So after a long summer SMP Author Blogathon we’re into fall and the weather finally feels like it. The leaves are fluttering down and crunching under my feet. Pumpkins are appearing everywhere, and spooky urban fantasies (some of them mine) are popping up on Twitter and Facebook. As I get ready to post this, Hurricane Joaquin is threatening the tri-state area. This will help with authenticity, as well as removing the distractions of the Internet. The third installment of the Unfinished Business Series takes place in the midst of preparations for a hurricane so I might be typing by flashlight and candles. I wrote Mike’s hospital scene in The Widow’s Walk during eight days without electricity thanks to Hurricane Irene.
But here at Soulmate, it’s all about romance. In my case, that ranges from “gentle’ paranormal ghost stories with a touch of history (Breakwater Beach, coming to Soulmate in 2016) or a smatter of suspense (The Widow’s Walk, now out in e-book and print). The third book, Storm Watch, is the closest to a contemporary I think I’ll ever get, but don’t worry, the ghosts will be wreaking havoc before too much longer.
I find it hard to let go of the lazy days of summer with all the glorious sunlight and gorgeous beaches where I go to escape and recharge. My seasonal affective disorder kicks in when daylight savings time ends, and though I love the cooler weather and look forward to winter sports, I find it hard to stay motivated and awake late enough at night to write. My days being early—as do those of most doctors and nurses. I’m up at 5:30 and on the road to somewhere by 6:30. I often start in one place and move to another to cover for someone or for special projects, and sometimes don’t arrive home until 10 pm. I struggle to find parking, curse the merciless, bloodsucking ticket agents, and schlep my call bag onto buses and trains. I walk if at all possible, taking in the sights, sounds, and smells and rhythm of the streets. In between comes the drama of birth and death, with a lot of life in between.
I’m a family nurse practitioner, which means I see kids from infancy to young adults in school health with runny noses and strep throats and stomach aches and lots of locker and lunchroom pathos. Then there are the scary asthma attacks, sports injuries, and lots of broken and bloodied body parts from fights. I’m also a midwife, doing prenatal care and dealing with the challenges of bringing new families to life and keeping them healthy, which is not an easy task in the rough and tough neighborhoods of The Bronx, New York City.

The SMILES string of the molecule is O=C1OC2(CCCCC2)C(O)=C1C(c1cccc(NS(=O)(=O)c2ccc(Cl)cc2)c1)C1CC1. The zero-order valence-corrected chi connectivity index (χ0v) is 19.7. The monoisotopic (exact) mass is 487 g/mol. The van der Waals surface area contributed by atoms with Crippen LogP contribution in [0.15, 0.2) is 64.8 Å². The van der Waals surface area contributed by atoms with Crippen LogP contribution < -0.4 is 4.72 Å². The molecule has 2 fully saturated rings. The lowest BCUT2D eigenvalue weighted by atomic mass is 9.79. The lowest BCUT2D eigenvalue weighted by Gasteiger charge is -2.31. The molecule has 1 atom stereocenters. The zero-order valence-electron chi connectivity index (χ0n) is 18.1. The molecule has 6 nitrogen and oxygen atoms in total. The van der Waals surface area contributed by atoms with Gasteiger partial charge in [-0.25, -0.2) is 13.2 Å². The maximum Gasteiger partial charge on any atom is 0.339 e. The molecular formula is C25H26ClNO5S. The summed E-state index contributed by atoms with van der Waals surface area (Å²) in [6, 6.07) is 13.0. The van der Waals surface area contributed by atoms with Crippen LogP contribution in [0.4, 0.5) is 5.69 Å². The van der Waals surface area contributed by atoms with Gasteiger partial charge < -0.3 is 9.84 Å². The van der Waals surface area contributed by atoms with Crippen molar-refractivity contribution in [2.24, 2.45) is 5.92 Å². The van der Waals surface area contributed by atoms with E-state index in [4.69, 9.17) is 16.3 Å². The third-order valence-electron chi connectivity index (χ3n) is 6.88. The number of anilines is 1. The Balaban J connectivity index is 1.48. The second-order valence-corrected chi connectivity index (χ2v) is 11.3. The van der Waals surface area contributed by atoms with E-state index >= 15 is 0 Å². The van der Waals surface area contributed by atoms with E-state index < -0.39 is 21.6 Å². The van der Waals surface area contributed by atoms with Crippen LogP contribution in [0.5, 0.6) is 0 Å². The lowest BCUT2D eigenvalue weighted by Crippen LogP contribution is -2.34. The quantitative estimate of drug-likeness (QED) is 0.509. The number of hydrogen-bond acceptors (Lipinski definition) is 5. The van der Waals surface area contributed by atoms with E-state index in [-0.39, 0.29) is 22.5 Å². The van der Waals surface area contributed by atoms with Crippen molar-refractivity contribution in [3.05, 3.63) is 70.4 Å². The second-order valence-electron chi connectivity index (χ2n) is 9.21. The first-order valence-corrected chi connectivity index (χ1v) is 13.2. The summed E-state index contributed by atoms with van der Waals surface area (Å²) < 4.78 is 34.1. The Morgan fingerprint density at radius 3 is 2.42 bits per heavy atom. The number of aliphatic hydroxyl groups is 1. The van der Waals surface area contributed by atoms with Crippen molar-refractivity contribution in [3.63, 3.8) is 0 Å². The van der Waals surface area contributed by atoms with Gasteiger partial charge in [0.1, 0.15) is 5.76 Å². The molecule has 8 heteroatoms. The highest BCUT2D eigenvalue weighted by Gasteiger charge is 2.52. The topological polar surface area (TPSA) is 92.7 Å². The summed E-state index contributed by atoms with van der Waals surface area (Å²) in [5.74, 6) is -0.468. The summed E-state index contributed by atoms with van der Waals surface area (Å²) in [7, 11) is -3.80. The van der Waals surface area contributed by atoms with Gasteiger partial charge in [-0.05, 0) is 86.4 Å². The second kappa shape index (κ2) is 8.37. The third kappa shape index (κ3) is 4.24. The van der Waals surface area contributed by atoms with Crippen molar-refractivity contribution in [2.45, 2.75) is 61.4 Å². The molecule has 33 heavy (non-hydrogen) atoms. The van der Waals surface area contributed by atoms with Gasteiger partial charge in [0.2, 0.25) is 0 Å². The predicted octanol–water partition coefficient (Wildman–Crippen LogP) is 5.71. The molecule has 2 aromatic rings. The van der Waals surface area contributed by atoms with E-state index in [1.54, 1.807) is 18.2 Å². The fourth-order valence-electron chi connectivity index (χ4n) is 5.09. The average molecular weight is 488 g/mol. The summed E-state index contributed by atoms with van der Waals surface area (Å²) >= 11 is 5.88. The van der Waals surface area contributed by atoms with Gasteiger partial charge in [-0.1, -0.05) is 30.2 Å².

How does this relate to writing? Just like the immersion in storm preparation helps with my current work in progress, my daily “grind” provides me with an endless supply of ideas, vivid settings, and material that goes from the depths of tragedy to the height of comedic entertainment. After a hectic day of patient care, meetings, and nonstop documentation (getting more complex by the day), I also have to squeeze in data entry and analysis for my research projects. It’s hard to switch gears into a fictional world when I get home, but I love to whip out a magic wand or have a ghost walk through the walls, which is a lot easier than running into them.
In The Widow’s Walk, Mike has a life threatening illness and Liz sustains a serious injury. In Breakwater Beach, there are deaths, and a birth. Opening the pages of one of my stories, no matter what the genre, is like pulling aside the cubicle curtains or peering through a window into my real life world.
Mary stared at Mike, her lips pursed, the way she always looked when she was going to yell at him for something. Her head shook, almost imperceptibly, but he was her husband and knew all the subtleties.
“No, what? What’s wrong?” Mike’s eyes opened and fell on a young woman with dark hair bending over his bed, touching his arm. The beeps reminded him. He was in the hospital, and Mary didn’t want him to die either.
“Everything is fine, Mr. Keeny. Just taking vital signs and giving you antibiotics.” Cynthia plugged one tube into another and fiddled with a clamp.
“Okay.” He could plead delirium and not look like a fool. Mary had never manifested herself to him as a ghost, only in vivid dreams or thoughts too clear to have just been memories.
Liz didn’t stir, well practiced in the sick bed routine, having watched her husband die of a lung, not breast cancer, but cancer nonetheless. She knew exactly how to find comfort sleeping in a chair, ignoring bleeps, hisses, hospital odors and the nurses, who always seemed to be there, in the dark, small flashlights of reassurance that you weren’t alone, that someone cared, that someone was watching.
Mary and Gerry weren’t trapped in warped time. They’d lived full, if shortened, lives. They finished all their business, and then died after grieving spouses had a chance to say goodbye. Not so for Elisabeth and Jared and Edward, the third and elusive arm of the triangle–bound together by a chain of death to a world they could no longer live in.
The blood pressure cuff crackled open. The thermometer beeped. Cynthia whispered. “No fever. You’ve turned the corner. I’m going to take you off the oxygen to see how you do. We can put it back if you need it.” She threaded the tubing off his face.
Mike clamped his eyes closed, but it was too late to recapture the dream, to hear more of what Mary wanted to tell him. Tears welled in his eyes remembering the anguish of watching her die. They’d both known it was time when Mary finally let go. Jared, with nothing to live for, gave up. How much longer could he fight?
Next week, fellow Soulmate author Dr. L.D. Rose, a radiologist, will pick up this theme where I left off and share her stories—both factual and fictional.